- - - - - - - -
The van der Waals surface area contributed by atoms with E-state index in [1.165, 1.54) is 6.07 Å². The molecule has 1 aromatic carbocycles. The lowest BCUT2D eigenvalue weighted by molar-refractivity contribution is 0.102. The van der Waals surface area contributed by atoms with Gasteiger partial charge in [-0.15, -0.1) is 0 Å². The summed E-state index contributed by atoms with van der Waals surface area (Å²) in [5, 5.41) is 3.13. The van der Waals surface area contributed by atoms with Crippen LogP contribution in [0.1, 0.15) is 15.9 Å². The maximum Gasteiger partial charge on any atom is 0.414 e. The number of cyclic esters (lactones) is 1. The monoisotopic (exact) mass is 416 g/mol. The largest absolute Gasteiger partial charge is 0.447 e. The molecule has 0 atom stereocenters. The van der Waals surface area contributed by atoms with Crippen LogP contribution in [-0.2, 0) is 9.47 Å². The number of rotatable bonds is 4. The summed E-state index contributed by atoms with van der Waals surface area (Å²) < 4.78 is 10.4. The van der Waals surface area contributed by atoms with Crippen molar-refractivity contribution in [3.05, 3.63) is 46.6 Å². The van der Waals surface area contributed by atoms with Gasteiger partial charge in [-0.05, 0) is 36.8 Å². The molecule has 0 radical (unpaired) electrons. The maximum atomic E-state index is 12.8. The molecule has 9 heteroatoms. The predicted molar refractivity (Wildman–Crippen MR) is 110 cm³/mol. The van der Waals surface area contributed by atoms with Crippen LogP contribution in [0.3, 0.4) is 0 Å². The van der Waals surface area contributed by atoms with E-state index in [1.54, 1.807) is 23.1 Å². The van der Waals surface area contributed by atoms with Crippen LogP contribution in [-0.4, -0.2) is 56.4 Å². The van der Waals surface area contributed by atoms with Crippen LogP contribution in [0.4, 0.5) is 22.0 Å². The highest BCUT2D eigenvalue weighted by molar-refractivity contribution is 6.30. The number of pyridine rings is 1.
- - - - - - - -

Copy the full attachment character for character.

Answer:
The van der Waals surface area contributed by atoms with E-state index in [1.165, 1.54) is 6.07 Å². The molecule has 1 aromatic carbocycles. The lowest BCUT2D eigenvalue weighted by molar-refractivity contribution is 0.102. The van der Waals surface area contributed by atoms with Gasteiger partial charge in [-0.15, -0.1) is 0 Å². The summed E-state index contributed by atoms with van der Waals surface area (Å²) in [5, 5.41) is 3.13. The van der Waals surface area contributed by atoms with Crippen LogP contribution in [0.1, 0.15) is 15.9 Å². The maximum Gasteiger partial charge on any atom is 0.414 e. The number of cyclic esters (lactones) is 1. The monoisotopic (exact) mass is 416 g/mol. The largest absolute Gasteiger partial charge is 0.447 e. The molecule has 0 atom stereocenters. The van der Waals surface area contributed by atoms with Crippen LogP contribution in [-0.2, 0) is 9.47 Å². The number of rotatable bonds is 4. The summed E-state index contributed by atoms with van der Waals surface area (Å²) < 4.78 is 10.4. The van der Waals surface area contributed by atoms with Crippen molar-refractivity contribution in [3.05, 3.63) is 46.6 Å². The van der Waals surface area contributed by atoms with Gasteiger partial charge in [-0.05, 0) is 36.8 Å². The molecule has 0 radical (unpaired) electrons. The maximum atomic E-state index is 12.8. The molecule has 9 heteroatoms. The predicted molar refractivity (Wildman–Crippen MR) is 110 cm³/mol. The van der Waals surface area contributed by atoms with Crippen LogP contribution in [0.3, 0.4) is 0 Å². The van der Waals surface area contributed by atoms with E-state index in [1.54, 1.807) is 23.1 Å². The van der Waals surface area contributed by atoms with Crippen LogP contribution in [-0.4, -0.2) is 56.4 Å². The van der Waals surface area contributed by atoms with Crippen LogP contribution in [0.4, 0.5) is 22.0 Å². The highest BCUT2D eigenvalue weighted by molar-refractivity contribution is 6.30. The number of pyridine rings is 1.